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Falcons training camp recap: Day 2

The second day of Falcons training camp was, mercifully, a bit cooler. Thankfully, the action at practice was definitely still hot, as we saw a very strong performance from the defense along with a standout day from rookie WR Drake London.

Atlanta Falcons Training Camp Photo by Todd Kirkland/Getty Images

The second day of Atlanta Falcons training camp was, mercifully, a bit cooler. Thankfully, the action on the field remained hot as the team ran quite a bit of 11-on-11 full-team work during today’s practice. Unfortunately, I wasn’t allowed to record during any of the team sessions, but I did take plenty of notes to share with you!

Let’s get right to it, shall we?

Defense shines on the second day

After a surprisingly impressive performance by the offense to open training camp, the Falcons defense rebounded in a big way. Atlanta’s coverage was excellent through the majority of practice, forcing a lot of checkdowns and even having plays blown dead due to too much time passing—there are no real sacks since this isn’t full contact. The run defense was also stellar, largely shutting down every running back not named Damien Williams. But more on him later.

The first and second team unit looked strong today. Atlanta’s run defense was one of the worst in the league in 2021, so improvements there will be absolutely necessary if the defensive improvement were hoping for will actually happen. I’m happy to report that the defensive line looked stout up front, and the play of the linebackers to fill gaps and flow to the ball was impressive. Richie Grant also stood out in a positive way, stopping Kyle Pitts for a minimal gain and nearly picking off a pass intended for Bryan Edwards.

Drake London’s big day

While I was unable to record any of the team drills today, I can report that first-round rookie WR Drake London was the star of the show in the receiving corps. I’m not sure if he heard fans complaining about his relatively quiet opening day, but he bounced back on Day 2. London was targeted frequently in 11-on-11, where he played entirely with the starting “pod” of 1st/2nd string players.

London was catching passes from both Marcus Mariota and Desmond Ridder throughout practice, including a beautiful deep pass that may have gone for a TD when working against CB Darren Hall. He also had a big play in a competitive one-on-one session that had the whole team cheering and caught Grady Jarrett’s attention.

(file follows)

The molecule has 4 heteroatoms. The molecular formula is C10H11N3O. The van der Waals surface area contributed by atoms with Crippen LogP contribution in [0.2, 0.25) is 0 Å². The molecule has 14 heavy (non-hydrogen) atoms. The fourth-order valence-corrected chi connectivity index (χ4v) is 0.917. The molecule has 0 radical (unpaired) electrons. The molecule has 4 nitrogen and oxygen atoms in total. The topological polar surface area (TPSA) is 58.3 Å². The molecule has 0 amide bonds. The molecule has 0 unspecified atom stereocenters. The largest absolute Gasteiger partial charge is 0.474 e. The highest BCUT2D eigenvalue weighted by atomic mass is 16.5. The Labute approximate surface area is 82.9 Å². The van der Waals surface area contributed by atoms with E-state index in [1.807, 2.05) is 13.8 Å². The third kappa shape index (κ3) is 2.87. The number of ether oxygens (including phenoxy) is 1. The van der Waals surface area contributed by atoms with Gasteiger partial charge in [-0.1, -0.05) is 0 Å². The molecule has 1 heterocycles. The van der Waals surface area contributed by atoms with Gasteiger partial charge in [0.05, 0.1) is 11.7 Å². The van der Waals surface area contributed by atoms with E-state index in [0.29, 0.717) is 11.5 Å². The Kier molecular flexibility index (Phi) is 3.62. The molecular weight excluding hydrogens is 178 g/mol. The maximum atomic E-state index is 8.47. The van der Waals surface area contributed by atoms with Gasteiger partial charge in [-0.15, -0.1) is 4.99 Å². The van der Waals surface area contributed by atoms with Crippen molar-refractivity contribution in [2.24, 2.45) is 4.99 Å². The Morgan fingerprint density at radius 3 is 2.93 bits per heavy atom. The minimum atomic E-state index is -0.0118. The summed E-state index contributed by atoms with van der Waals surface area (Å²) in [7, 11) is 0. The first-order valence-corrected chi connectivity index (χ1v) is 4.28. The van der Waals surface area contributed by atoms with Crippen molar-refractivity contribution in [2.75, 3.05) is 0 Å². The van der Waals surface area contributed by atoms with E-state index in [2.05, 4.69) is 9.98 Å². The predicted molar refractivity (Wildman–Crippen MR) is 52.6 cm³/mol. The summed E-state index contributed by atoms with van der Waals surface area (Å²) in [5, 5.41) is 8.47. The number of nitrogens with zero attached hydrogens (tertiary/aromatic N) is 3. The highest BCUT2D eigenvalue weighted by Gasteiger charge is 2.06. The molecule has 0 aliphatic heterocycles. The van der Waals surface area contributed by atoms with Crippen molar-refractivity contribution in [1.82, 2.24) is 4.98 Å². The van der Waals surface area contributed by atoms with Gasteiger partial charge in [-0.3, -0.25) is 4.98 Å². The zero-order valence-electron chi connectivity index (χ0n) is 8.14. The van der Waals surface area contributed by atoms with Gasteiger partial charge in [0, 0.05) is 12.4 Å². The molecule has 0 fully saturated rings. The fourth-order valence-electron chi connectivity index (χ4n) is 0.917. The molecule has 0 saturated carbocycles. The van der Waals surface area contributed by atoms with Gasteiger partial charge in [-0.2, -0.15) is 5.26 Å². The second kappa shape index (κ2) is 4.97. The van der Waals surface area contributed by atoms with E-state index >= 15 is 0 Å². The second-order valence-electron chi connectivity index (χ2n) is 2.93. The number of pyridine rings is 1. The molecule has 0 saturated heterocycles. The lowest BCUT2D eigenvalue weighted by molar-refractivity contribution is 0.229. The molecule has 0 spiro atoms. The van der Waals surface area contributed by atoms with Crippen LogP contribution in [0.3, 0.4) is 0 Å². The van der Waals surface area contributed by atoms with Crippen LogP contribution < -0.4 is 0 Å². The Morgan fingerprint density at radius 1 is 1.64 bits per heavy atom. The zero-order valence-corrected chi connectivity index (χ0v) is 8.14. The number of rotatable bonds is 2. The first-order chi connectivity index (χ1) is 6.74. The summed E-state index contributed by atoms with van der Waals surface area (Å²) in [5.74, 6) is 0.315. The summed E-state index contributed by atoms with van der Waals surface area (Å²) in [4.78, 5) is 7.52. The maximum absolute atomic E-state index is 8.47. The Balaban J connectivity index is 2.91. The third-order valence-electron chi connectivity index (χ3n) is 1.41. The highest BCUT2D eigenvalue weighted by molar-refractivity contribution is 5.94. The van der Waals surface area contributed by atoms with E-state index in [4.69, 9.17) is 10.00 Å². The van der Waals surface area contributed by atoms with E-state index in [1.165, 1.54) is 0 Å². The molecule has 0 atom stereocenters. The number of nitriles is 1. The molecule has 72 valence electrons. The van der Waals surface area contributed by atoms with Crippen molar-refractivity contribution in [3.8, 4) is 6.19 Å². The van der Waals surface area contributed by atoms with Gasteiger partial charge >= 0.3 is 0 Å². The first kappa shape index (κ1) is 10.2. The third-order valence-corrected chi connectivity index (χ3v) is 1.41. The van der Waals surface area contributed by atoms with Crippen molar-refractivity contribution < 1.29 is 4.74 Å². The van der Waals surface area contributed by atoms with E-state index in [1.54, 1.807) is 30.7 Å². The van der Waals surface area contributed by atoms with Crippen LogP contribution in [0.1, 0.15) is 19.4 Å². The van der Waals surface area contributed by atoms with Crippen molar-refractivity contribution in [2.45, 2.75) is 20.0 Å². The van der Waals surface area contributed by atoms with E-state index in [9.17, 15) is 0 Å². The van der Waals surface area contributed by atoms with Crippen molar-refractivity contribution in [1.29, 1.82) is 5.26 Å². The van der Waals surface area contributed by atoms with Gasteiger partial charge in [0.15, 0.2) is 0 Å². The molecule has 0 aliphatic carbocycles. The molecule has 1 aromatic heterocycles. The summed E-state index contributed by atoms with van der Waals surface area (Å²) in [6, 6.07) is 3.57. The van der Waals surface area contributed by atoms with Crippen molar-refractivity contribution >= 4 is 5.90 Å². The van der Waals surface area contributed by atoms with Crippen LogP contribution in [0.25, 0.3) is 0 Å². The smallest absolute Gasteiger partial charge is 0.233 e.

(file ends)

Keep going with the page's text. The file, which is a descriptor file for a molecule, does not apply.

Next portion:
London clearly has excellent hands and strong instincts for finding the soft spot in zone coverage. He’s adept in contested-catch situations and didn’t shy away from trying to make plays with DBs right on his hip. I can confirm he is a big dude, but also runs pretty crisp routes for his size.

Damien Williams leads the rushing attack

In a bit of surprising turn, it was actually veteran running back Damien Williams who stole the show on the ground today. Now, it’s important to keep in mind that there is very limited contact and no tackling. However, the coaches are pretty quick to blow the play dead if the defense gets a hand on a player. Williams broke free on several big runs, notably off the left side of the offensive line.

He was also a consistent factor in the passing game, serving as a relief valve on a few plays where the defense had excellent coverage downfield. We know Williams is a versatile, well-rounded back with a ton of experience. I was encouraged by his performance today. He looked explosive and decisive with the ball in his hands. Don’t make any bold claims about the RB room until after the pads come on, but so far, Williams has really stood out.

Starting front seven features a big rotation

After failing to get a good look at the defensive personnel on Day 1, I made a point of studying the groupings on Day 2. I’m happy to report that I got a clear picture of the starting defensive line and linebackers in both base package and passing down looks.

In the opening 3-4 look, the Falcons lined up with the following players:

EDGE Lorenzo Carter
DT Ta’Quon Graham
NT Anthony Rush
DT Grady Jarrett
EDGE Arnold Ebiketie
LB Rashaan Evans
LB Mykal Walker

I’d say that these were the players that got the lion’s share of snaps throughout practice. However, there are a few notes:

  • EDGE Lorenzo Carter, DT Grady Jarrett, and LB Rashaan Evans were the players who got the most reps at their respective positions, regardless of the personnel package
  • LB Nick Kwiatkoski also got plenty of work in both nickel and base defense, subbing in for Mykal Walker